Sixteen year old me was sitting in front of our little square television with Dad and brother, watching in awe as bands performed live on stage at Woodstock ’99. I had recently found that I liked rock music, with Korn and Limp Bizkit leading the way, and Godsmack and Kid Rock. . . And I wanted very badly to be in that crowd. It was a hard no from dad when I asked because, “I was just two years younger than you when I went to ’69. All I remember is Hendrix and the star spangled banner. I was stoned the entire time. Absolutely not.” So I sat in front of the TV watching in our trailer that hot July day, hoping to one day have the opportunity.
I grew up raised by hippies, then in their 40s, reminiscing about the days of peace, love and music. I grew up listening to the music of their generation, grew up with music as a second language, grew up listening to my dad playing Hendrix and Skynyrd and Zeppelin on his guitar into the early morning hours, or playing it on his stereo. I had developed a genuine interest in the counter culture and researched everything I could find, wanting to someday move to San Francisco so I could be near Haight- Ashbury, so I could visit Lombard Street and see the painted ladies for myself. . .
I wore bandanas and peace signs and beads, curly, frizzy hair long, bell bottoms when I could get my hands on them. This went on until I was damn near 20 and then I found myself pregnant and poor, and my spirit just a little broken by life’s circumstances.
Fast forward to 2019, with the announcement that Woodstock 50 was going to take place. I’m still a jeans and band t-shirts kind of person, I have a peace sign tattoo and one of a guitar, preferring sandals to real shoes and bare-feet even better. I still believe in peace, love and music, but I’ve added just a little go fuck yourself to the mix just because sometimes life requires it.
From the first rumors in the late fall of 2018, I vowed I was going, hell or high water. As soon as the dates were officially announced I began following all things Woodstock so I could keep tabs on developments. I pulled up different route maps to get there, information on the venue, joined a Facebook group. And waited while the first date passed when the lineup would be announced, with no announcement. . . read rumors with dread that it wasn’t going to pan out and end up cancelled, prayed rumors that tickets would be near $1000 were false. I talked with Matthew about it, who expressed an interest in going. Dad was 14 at the original Woodstock. In August 2019 when Woodstock 50 would have occurred, Matthew, his oldest grandson, would be 14. I didn’t commit one way or another, wanting to weigh the coincidence and common sense thoroughly before deciding.
Finally, the line up was released.
And I was completely and utterly disappointed.
Out of the 50+ performers announced, I wanted to see 10. Ten. A few newer artists were decent, but truthfully I was more interested in the legacy artists set to perform. Plant and Santana and Dead and Co. I’m sure the lineup appealed to many, but my roots are in rock, and there was a lot more pop than rock in the lineup.
I decided I wasn’t going. I couldn’t justify hundreds of dollars and a drive to New York State and take multiple days off work for ten bands that I likely will be able to see in my general area on the map at some point in my life. Maybe not all, but a good portion of them. Without sweating my ass off in a crowd of 100,000 people in the middle of August. Besides, I was already going to a festival that year, Inkcarceration Festival was scheduled for July with 30 bands and over half I wanted to see. So, the decision was made.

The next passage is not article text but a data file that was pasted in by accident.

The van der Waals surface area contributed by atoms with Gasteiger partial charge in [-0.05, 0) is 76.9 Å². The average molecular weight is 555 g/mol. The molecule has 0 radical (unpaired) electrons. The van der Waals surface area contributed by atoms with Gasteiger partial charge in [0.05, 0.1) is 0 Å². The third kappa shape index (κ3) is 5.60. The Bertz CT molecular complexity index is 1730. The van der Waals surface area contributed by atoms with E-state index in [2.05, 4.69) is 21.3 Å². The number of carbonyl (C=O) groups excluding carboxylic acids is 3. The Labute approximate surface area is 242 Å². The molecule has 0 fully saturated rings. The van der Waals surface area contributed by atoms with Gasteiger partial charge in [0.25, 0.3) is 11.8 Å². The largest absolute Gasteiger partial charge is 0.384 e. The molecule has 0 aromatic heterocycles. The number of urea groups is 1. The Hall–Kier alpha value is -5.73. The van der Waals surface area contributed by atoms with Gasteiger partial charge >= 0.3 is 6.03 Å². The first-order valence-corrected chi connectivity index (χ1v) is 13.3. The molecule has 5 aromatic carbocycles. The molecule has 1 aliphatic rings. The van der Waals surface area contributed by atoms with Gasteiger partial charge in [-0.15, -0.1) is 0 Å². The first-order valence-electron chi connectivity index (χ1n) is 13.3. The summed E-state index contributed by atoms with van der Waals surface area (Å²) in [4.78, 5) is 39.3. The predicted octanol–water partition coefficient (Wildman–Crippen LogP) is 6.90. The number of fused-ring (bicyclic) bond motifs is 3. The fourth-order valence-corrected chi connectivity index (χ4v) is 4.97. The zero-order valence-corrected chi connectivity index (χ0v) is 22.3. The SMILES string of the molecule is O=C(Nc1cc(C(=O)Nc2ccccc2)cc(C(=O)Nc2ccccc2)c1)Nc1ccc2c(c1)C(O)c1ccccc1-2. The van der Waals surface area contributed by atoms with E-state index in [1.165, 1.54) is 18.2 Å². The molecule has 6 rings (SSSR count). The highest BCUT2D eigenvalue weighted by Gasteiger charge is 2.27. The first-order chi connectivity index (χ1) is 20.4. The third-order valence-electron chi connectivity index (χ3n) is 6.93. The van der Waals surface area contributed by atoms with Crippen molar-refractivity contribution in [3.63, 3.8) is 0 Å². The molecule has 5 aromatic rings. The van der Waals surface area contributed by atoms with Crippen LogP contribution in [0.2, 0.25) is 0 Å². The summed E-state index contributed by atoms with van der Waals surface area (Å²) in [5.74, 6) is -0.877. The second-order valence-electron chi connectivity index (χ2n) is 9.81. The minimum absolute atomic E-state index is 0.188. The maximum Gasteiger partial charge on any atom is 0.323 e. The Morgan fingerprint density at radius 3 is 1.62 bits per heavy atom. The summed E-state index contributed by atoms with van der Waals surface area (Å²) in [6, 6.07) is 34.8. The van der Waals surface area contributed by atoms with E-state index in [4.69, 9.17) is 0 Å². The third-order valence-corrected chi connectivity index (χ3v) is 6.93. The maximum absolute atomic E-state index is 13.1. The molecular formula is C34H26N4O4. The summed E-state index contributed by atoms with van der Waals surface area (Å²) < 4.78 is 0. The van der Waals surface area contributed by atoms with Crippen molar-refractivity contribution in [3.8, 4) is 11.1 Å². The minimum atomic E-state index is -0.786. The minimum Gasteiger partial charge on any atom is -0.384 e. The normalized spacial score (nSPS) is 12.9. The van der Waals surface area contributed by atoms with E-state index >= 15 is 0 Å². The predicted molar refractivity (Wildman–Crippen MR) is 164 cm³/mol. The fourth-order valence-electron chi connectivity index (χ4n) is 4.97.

But as excitement mounted for Woodstock, my decision was waivering just a bit.
“I turned down tickets to ’94 and regret it.”
“Despite the mess that ’99 was I have amazing memories.”
. . .
And then ticket sales got postponed. Price is a big factor in my decision. You can’t put a price on memories and experiences. . . But my bank account begs to differ.
Woodstock 50 ended up full of scandle and rumors about lack of funding and proper permits, and was cancelled indefinitely. There was talk of them trying again this year, but with the pandemic that obviously isn’t going to happen, and especially with most major music festivals having been cancelled.
I thoroughly enjoyed Inkcarceration, I definitely loved the vibe the festival had. Everyone took care of each other and was kind. I’m curious how Woodstock 50 would have gone – would it have ended up on fire like ’99 did? Or would it have had the same peace and love vibe that ’69 did? Our world is in turmoil right now. There’s a shift happening I think that is figuratively tipping the world on its side, and all of humanity with it. In ’69 the same was happening. Would it have been a retreat from the crazy in the world today? I think it would have been.
This world is a scary place right now, but I think the shift is necessary. We need a wake up call – the whole of the human race, and as individuals. And I don’t think a huge music festival would hurt any of us.
Sixteen years old me had huge dreams and aspirations. And I’m not where I thought I would be. But I still have peace, love, and music in my soul. I don’t run around with bell bottoms and peace signs, I embrace a lot of harder, darker rock music. . . but I think that hippie spirit is still there. The term hippie has an image, but I think it’s more a personality. I think it’s more a mindset. Let people live their lives, be kind, don’t judge, and embrace doing what your soul needs to thrive. Live and let live. I’m there. I’m more there than I was at sixteen – I embraced the image more than I did the mindset. Now I’m all about mindset.
Someday I’ll make it to San Francisco. And I’ll definitely be going to more music festivals. For now I’ll just stick to my peace, love and music mindset, and pray the world straightens itself out before it’s too late.